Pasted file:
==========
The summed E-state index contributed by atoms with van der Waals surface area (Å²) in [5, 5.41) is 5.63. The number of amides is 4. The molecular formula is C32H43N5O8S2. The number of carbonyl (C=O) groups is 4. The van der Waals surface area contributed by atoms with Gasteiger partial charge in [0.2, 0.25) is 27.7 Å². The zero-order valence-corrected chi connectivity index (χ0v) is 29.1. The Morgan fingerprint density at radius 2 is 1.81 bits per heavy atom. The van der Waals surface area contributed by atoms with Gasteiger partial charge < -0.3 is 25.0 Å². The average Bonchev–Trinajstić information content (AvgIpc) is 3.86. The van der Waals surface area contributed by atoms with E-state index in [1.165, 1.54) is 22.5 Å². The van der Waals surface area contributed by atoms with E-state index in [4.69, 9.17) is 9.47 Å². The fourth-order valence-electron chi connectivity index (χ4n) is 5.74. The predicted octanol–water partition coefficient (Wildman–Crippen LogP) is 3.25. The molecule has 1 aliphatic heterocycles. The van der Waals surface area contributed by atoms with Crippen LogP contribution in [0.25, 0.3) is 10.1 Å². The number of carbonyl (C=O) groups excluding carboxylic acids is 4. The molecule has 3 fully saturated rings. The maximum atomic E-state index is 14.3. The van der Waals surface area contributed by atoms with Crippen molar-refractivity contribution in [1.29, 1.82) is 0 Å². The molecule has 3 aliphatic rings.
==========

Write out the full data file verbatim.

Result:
The summed E-state index contributed by atoms with van der Waals surface area (Å²) in [5, 5.41) is 5.63. The number of amides is 4. The molecular formula is C32H43N5O8S2. The number of carbonyl (C=O) groups is 4. The van der Waals surface area contributed by atoms with Gasteiger partial charge in [0.2, 0.25) is 27.7 Å². The zero-order valence-corrected chi connectivity index (χ0v) is 29.1. The Morgan fingerprint density at radius 2 is 1.81 bits per heavy atom. The van der Waals surface area contributed by atoms with Gasteiger partial charge < -0.3 is 25.0 Å². The average Bonchev–Trinajstić information content (AvgIpc) is 3.86. The van der Waals surface area contributed by atoms with E-state index in [1.165, 1.54) is 22.5 Å². The van der Waals surface area contributed by atoms with E-state index in [4.69, 9.17) is 9.47 Å². The fourth-order valence-electron chi connectivity index (χ4n) is 5.74. The predicted octanol–water partition coefficient (Wildman–Crippen LogP) is 3.25. The molecule has 1 aliphatic heterocycles. The van der Waals surface area contributed by atoms with Crippen LogP contribution in [0.25, 0.3) is 10.1 Å². The number of carbonyl (C=O) groups excluding carboxylic acids is 4. The molecule has 3 fully saturated rings. The maximum atomic E-state index is 14.3. The van der Waals surface area contributed by atoms with Crippen molar-refractivity contribution in [1.29, 1.82) is 0 Å². The molecule has 3 aliphatic rings.